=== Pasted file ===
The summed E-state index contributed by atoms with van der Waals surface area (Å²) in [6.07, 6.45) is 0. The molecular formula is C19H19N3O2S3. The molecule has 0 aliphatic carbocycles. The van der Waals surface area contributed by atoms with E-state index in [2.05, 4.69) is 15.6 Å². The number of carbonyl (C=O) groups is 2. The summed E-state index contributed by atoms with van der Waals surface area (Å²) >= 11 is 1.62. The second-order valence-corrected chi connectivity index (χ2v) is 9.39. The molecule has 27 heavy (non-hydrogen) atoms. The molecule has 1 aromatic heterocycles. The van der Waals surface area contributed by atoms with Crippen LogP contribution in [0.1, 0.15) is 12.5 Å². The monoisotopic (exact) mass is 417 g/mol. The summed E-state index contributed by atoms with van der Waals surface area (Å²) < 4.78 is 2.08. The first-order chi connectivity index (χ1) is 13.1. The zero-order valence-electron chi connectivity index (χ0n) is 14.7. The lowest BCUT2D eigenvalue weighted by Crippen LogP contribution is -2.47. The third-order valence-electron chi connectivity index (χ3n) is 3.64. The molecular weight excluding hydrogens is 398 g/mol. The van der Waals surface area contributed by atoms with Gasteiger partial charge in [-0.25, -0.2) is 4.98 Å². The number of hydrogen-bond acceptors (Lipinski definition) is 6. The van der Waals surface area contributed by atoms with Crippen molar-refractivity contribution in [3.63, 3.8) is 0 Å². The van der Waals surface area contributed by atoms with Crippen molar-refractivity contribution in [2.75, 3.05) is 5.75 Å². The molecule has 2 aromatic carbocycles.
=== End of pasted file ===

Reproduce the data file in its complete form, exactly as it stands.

The summed E-state index contributed by atoms with van der Waals surface area (Å²) in [6.07, 6.45) is 0. The molecular formula is C19H19N3O2S3. The molecule has 0 aliphatic carbocycles. The van der Waals surface area contributed by atoms with E-state index in [2.05, 4.69) is 15.6 Å². The number of carbonyl (C=O) groups is 2. The summed E-state index contributed by atoms with van der Waals surface area (Å²) >= 11 is 1.62. The second-order valence-corrected chi connectivity index (χ2v) is 9.39. The molecule has 27 heavy (non-hydrogen) atoms. The molecule has 1 aromatic heterocycles. The van der Waals surface area contributed by atoms with Crippen LogP contribution in [0.1, 0.15) is 12.5 Å². The monoisotopic (exact) mass is 417 g/mol. The summed E-state index contributed by atoms with van der Waals surface area (Å²) < 4.78 is 2.08. The first-order chi connectivity index (χ1) is 13.1. The zero-order valence-electron chi connectivity index (χ0n) is 14.7. The lowest BCUT2D eigenvalue weighted by Crippen LogP contribution is -2.47. The third-order valence-electron chi connectivity index (χ3n) is 3.64. The molecular weight excluding hydrogens is 398 g/mol. The van der Waals surface area contributed by atoms with Gasteiger partial charge in [-0.25, -0.2) is 4.98 Å². The number of hydrogen-bond acceptors (Lipinski definition) is 6. The van der Waals surface area contributed by atoms with Crippen molar-refractivity contribution in [3.63, 3.8) is 0 Å². The van der Waals surface area contributed by atoms with Crippen molar-refractivity contribution in [2.75, 3.05) is 5.75 Å². The molecule has 2 aromatic carbocycles.